SRINAGAR: Dozens of relatives of two civilians killed in a gunfight in occupied Kashmir held a protest in the disputed region’s main city on Wednesday, pleading with authorities to return the bodies so they could bury them.
Four people — two of them civilians and two suspected fighters — died on Monday night in a raid by Indian forces in Srinagar, police said.
Police claim the civilians died in the crossfire between government troops and the Kashmiri fighters. However, witnesses and families of the civilians said Indian troops used them as human shields during the standoff.
Indian authorities later secretly buried the bodies in a remote northwestern village as part of a policy that began in 2020. Since then, authorities have buried the bodies of hundreds of suspected fighters and their alleged associates, including civilians, in unmarked graves in remote areas, denying their families proper funerals.
The family members of the two civilians, identified as trader Mohammad Altaf Bhat and Mudassir Ahmed, a dental surgeon and real estate dealer, assembled in an area of Srinagar where several media offices are located and demanded the return of the bodies.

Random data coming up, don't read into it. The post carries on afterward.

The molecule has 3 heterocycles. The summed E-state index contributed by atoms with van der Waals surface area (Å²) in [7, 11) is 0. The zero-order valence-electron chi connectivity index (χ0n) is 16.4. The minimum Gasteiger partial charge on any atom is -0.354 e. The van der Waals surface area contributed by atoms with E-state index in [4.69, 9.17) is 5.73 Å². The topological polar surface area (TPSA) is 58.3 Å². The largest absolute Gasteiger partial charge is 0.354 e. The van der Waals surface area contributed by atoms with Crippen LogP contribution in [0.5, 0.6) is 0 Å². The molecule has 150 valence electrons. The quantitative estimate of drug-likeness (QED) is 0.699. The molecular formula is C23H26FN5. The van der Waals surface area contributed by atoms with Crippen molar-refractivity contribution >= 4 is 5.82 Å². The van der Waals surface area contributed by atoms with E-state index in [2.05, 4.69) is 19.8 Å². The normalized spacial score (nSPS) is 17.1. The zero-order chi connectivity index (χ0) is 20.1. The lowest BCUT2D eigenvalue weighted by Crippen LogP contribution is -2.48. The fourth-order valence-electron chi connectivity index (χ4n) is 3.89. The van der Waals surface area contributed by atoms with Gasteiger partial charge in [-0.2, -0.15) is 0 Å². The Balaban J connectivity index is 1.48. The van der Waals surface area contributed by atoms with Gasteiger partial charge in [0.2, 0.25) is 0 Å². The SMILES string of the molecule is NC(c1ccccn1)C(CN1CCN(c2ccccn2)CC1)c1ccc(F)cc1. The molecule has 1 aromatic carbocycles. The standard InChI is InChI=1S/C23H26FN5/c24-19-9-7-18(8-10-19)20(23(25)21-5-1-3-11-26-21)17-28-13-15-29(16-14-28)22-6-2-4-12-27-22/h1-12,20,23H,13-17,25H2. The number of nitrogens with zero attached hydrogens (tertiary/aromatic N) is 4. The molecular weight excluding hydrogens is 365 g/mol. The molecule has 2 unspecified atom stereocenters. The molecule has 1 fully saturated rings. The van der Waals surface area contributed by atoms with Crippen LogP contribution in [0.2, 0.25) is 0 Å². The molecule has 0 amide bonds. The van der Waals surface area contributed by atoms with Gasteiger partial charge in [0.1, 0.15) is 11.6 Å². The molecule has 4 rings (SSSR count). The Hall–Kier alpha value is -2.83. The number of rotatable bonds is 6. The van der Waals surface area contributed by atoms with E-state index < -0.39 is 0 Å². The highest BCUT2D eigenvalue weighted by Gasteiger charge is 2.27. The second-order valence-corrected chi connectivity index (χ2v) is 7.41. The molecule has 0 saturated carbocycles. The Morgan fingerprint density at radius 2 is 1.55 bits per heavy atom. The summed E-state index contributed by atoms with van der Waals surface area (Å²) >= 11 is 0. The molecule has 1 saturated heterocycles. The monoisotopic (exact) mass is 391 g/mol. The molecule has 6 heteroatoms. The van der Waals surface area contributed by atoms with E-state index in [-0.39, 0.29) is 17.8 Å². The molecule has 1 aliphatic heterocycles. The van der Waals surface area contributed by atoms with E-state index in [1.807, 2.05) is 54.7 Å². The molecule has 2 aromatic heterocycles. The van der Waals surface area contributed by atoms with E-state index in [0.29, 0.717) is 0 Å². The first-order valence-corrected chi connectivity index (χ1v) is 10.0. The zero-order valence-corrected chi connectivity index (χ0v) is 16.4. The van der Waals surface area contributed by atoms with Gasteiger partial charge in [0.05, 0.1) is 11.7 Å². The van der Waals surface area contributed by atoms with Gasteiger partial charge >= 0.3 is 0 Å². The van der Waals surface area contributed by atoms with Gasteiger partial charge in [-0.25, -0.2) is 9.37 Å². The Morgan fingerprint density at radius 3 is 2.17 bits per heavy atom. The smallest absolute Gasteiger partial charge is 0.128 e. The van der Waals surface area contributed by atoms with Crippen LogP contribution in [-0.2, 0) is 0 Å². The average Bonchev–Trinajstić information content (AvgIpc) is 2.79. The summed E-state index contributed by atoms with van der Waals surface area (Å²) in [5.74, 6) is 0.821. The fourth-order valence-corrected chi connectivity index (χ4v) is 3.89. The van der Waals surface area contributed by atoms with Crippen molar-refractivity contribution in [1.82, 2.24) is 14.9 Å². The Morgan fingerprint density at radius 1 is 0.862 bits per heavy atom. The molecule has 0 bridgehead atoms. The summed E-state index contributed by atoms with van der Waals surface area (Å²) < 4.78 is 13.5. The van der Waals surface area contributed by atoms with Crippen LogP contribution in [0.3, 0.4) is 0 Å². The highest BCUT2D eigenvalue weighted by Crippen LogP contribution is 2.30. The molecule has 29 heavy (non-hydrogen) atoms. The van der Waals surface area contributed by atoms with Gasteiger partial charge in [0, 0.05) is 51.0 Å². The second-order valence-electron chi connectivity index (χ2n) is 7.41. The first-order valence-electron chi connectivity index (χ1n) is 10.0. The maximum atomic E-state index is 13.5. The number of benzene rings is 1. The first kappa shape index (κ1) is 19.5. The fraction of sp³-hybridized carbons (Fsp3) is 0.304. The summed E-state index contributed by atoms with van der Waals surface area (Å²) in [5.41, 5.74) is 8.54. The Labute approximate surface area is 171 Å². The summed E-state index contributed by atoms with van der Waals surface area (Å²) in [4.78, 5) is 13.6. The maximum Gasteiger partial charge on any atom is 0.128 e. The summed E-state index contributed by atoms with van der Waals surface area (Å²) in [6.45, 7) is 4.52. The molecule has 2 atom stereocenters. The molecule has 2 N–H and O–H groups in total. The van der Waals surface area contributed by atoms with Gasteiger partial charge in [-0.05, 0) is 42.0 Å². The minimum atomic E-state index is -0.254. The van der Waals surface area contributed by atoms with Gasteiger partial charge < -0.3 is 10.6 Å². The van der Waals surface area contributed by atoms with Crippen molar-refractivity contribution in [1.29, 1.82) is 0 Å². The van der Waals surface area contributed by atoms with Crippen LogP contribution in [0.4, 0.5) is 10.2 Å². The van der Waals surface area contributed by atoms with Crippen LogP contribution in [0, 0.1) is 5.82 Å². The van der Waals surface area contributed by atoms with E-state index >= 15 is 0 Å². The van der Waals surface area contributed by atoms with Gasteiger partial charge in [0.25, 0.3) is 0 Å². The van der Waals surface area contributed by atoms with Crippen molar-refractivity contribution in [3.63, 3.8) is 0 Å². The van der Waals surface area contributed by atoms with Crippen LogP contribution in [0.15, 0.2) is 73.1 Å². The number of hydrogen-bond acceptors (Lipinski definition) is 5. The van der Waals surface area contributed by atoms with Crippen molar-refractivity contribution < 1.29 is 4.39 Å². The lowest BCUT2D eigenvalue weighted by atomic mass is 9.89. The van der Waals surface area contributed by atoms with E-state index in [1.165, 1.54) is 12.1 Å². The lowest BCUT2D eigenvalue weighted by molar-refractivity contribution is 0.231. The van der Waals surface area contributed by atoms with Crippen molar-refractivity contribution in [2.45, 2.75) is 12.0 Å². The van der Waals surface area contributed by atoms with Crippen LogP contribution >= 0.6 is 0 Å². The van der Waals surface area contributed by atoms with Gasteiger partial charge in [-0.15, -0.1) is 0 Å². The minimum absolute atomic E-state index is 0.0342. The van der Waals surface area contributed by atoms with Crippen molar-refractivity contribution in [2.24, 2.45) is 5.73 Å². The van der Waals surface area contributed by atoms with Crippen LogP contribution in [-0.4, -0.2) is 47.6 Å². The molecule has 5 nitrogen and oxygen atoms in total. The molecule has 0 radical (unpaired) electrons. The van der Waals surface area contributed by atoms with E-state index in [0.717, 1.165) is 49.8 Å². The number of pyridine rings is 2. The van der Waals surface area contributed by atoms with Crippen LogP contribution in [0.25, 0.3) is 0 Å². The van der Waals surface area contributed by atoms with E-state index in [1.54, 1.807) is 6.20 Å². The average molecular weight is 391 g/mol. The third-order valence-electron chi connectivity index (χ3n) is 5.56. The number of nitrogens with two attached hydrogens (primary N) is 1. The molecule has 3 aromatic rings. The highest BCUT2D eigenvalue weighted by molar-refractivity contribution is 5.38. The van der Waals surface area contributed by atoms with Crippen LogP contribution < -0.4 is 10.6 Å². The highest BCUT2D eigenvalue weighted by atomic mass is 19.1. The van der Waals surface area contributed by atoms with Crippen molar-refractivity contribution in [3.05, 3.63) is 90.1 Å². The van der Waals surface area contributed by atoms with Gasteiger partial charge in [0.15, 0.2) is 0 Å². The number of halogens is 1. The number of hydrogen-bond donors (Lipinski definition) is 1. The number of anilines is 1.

They shouted slogans and some carried signs reading “Stop innocent killings & atrocities” and “We want justice”.
Saima Bhat, a relative of Altaf Bhat, said they had little hope of justice. “Justice is a long journey. We just plead right now that the bodies of our loved ones be returned,” she said. “At least respect the dead and allow us to give them a dignified burial.”
Meanwhile, Indian forces were deployed in half a dozen villages in the southern Gool area to enforce a ban on the assembly of more than four people, after family members of one of the men slain in Monday’s raid threatened to block a highway.
The man, 24-year-old Amir Magray, whom police described as a fighter, was a salesman at a shop in Srinagar, his father, Abdul Latief, said. Latief’s home has been protected by police guards since he killed a fighter with a stone in 2005.
“Denial of the body of my son is the reward of the fight against ‘terrorists’. My home is still guarded by police,” Latief was quoted by New Delhi Television as saying. “Tomorrow the security guards can kill me and claim that I was a militant.”
Authorities claim the policy of not returning fighters’ bodies to their families is aimed at stopping the spread of the coronavirus and to avoid potential law and order problems during funerals. The policy has added to widespread anti-India anger in the disputed region and some rights groups have fiercely criticised the move, calling it a violation of religious rights.
Five suspected fighters were killed in occupied Kashmir on Wednesday, police said.
Clashes with Indian forces in the disputed Himalayan region have claimed the lives of at least 140 fighters so far this year.
The five were killed during two separate search operations by government forces in Kulgam district, police said.
Published in Dawn, November 18th, 2021